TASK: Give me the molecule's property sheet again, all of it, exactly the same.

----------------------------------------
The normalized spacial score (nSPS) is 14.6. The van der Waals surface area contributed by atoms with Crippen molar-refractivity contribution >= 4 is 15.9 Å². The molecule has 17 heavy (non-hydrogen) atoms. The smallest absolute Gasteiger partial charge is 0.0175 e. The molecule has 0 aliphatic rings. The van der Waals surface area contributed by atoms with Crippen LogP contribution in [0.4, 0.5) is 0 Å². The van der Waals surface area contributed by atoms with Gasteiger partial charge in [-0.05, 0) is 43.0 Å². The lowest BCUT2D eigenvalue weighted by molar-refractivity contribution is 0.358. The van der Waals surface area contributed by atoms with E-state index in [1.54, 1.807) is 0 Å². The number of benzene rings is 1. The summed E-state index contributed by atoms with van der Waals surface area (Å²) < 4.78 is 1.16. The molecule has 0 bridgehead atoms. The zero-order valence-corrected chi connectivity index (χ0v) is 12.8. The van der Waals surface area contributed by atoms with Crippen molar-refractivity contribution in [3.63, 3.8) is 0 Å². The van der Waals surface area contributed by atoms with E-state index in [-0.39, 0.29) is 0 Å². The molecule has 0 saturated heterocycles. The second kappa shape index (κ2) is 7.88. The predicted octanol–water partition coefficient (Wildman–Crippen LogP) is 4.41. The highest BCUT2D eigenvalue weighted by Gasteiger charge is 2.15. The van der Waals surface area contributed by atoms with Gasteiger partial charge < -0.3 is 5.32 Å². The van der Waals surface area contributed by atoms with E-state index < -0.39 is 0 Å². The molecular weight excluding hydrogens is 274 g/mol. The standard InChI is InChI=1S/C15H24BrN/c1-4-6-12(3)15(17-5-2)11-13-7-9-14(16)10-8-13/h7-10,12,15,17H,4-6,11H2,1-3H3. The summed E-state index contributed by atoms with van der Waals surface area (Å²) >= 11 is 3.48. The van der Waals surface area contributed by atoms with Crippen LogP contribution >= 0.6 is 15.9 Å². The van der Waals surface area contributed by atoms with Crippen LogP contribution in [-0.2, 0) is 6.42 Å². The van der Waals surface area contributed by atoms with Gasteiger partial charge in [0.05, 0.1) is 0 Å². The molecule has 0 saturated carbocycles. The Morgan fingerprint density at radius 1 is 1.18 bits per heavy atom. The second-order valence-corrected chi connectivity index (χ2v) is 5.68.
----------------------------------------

The normalized spacial score (nSPS) is 14.6. The van der Waals surface area contributed by atoms with Crippen molar-refractivity contribution >= 4 is 15.9 Å². The molecule has 17 heavy (non-hydrogen) atoms. The smallest absolute Gasteiger partial charge is 0.0175 e. The molecule has 0 aliphatic rings. The van der Waals surface area contributed by atoms with Crippen LogP contribution in [0.4, 0.5) is 0 Å². The van der Waals surface area contributed by atoms with Gasteiger partial charge in [-0.05, 0) is 43.0 Å². The lowest BCUT2D eigenvalue weighted by molar-refractivity contribution is 0.358. The van der Waals surface area contributed by atoms with E-state index in [1.54, 1.807) is 0 Å². The number of benzene rings is 1. The summed E-state index contributed by atoms with van der Waals surface area (Å²) < 4.78 is 1.16. The molecule has 0 bridgehead atoms. The zero-order valence-corrected chi connectivity index (χ0v) is 12.8. The van der Waals surface area contributed by atoms with Crippen molar-refractivity contribution in [3.63, 3.8) is 0 Å². The van der Waals surface area contributed by atoms with E-state index in [-0.39, 0.29) is 0 Å². The molecule has 0 saturated heterocycles. The second kappa shape index (κ2) is 7.88. The predicted octanol–water partition coefficient (Wildman–Crippen LogP) is 4.41. The highest BCUT2D eigenvalue weighted by Gasteiger charge is 2.15. The van der Waals surface area contributed by atoms with Gasteiger partial charge < -0.3 is 5.32 Å². The van der Waals surface area contributed by atoms with E-state index < -0.39 is 0 Å². The molecular weight excluding hydrogens is 274 g/mol. The standard InChI is InChI=1S/C15H24BrN/c1-4-6-12(3)15(17-5-2)11-13-7-9-14(16)10-8-13/h7-10,12,15,17H,4-6,11H2,1-3H3. The summed E-state index contributed by atoms with van der Waals surface area (Å²) >= 11 is 3.48. The van der Waals surface area contributed by atoms with Crippen LogP contribution >= 0.6 is 15.9 Å². The van der Waals surface area contributed by atoms with Crippen LogP contribution in [-0.2, 0) is 6.42 Å². The van der Waals surface area contributed by atoms with Gasteiger partial charge in [0.05, 0.1) is 0 Å². The molecule has 0 saturated carbocycles. The Morgan fingerprint density at radius 1 is 1.18 bits per heavy atom. The second-order valence-corrected chi connectivity index (χ2v) is 5.68.